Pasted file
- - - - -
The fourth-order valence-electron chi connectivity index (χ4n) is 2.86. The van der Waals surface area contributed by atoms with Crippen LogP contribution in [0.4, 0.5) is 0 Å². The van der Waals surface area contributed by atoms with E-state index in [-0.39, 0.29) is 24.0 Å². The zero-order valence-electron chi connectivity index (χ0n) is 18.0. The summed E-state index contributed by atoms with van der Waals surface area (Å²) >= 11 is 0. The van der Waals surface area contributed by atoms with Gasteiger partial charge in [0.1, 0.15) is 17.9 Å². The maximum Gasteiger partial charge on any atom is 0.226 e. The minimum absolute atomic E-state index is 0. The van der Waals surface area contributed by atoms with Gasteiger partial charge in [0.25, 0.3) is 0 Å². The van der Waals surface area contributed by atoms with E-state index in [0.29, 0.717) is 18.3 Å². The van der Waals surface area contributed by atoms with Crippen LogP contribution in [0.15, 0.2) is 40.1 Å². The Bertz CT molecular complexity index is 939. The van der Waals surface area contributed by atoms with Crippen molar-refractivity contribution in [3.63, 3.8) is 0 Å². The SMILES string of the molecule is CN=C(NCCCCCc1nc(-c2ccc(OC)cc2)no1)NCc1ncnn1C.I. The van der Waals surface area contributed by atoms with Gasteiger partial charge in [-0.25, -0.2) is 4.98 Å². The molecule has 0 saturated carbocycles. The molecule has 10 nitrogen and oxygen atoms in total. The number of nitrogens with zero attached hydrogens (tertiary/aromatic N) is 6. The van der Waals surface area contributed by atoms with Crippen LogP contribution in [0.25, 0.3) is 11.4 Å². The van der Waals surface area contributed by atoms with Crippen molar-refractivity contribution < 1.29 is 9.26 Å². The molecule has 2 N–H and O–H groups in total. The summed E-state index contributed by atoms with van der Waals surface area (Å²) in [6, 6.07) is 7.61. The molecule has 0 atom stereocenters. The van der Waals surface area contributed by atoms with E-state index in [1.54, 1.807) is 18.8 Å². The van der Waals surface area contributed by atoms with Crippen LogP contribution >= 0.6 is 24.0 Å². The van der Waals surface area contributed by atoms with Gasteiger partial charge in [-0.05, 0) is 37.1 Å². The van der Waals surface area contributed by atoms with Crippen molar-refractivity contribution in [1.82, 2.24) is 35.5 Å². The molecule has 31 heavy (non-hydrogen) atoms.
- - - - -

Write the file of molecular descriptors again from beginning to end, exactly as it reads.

The fourth-order valence-electron chi connectivity index (χ4n) is 2.86. The van der Waals surface area contributed by atoms with Crippen LogP contribution in [0.4, 0.5) is 0 Å². The van der Waals surface area contributed by atoms with E-state index in [-0.39, 0.29) is 24.0 Å². The zero-order valence-electron chi connectivity index (χ0n) is 18.0. The summed E-state index contributed by atoms with van der Waals surface area (Å²) >= 11 is 0. The van der Waals surface area contributed by atoms with Gasteiger partial charge in [0.1, 0.15) is 17.9 Å². The maximum Gasteiger partial charge on any atom is 0.226 e. The minimum absolute atomic E-state index is 0. The van der Waals surface area contributed by atoms with Gasteiger partial charge in [0.25, 0.3) is 0 Å². The van der Waals surface area contributed by atoms with E-state index in [0.29, 0.717) is 18.3 Å². The van der Waals surface area contributed by atoms with Crippen LogP contribution in [0.15, 0.2) is 40.1 Å². The Bertz CT molecular complexity index is 939. The van der Waals surface area contributed by atoms with Crippen molar-refractivity contribution in [3.63, 3.8) is 0 Å². The SMILES string of the molecule is CN=C(NCCCCCc1nc(-c2ccc(OC)cc2)no1)NCc1ncnn1C.I. The van der Waals surface area contributed by atoms with Gasteiger partial charge in [-0.25, -0.2) is 4.98 Å². The molecule has 0 saturated carbocycles. The molecule has 10 nitrogen and oxygen atoms in total. The number of nitrogens with zero attached hydrogens (tertiary/aromatic N) is 6. The van der Waals surface area contributed by atoms with Crippen LogP contribution in [0.25, 0.3) is 11.4 Å². The van der Waals surface area contributed by atoms with Crippen molar-refractivity contribution < 1.29 is 9.26 Å². The molecule has 2 N–H and O–H groups in total. The summed E-state index contributed by atoms with van der Waals surface area (Å²) in [6, 6.07) is 7.61. The molecule has 0 atom stereocenters. The van der Waals surface area contributed by atoms with E-state index in [1.54, 1.807) is 18.8 Å². The van der Waals surface area contributed by atoms with Crippen LogP contribution >= 0.6 is 24.0 Å². The van der Waals surface area contributed by atoms with Gasteiger partial charge in [-0.05, 0) is 37.1 Å². The van der Waals surface area contributed by atoms with Crippen molar-refractivity contribution in [1.82, 2.24) is 35.5 Å². The molecule has 31 heavy (non-hydrogen) atoms.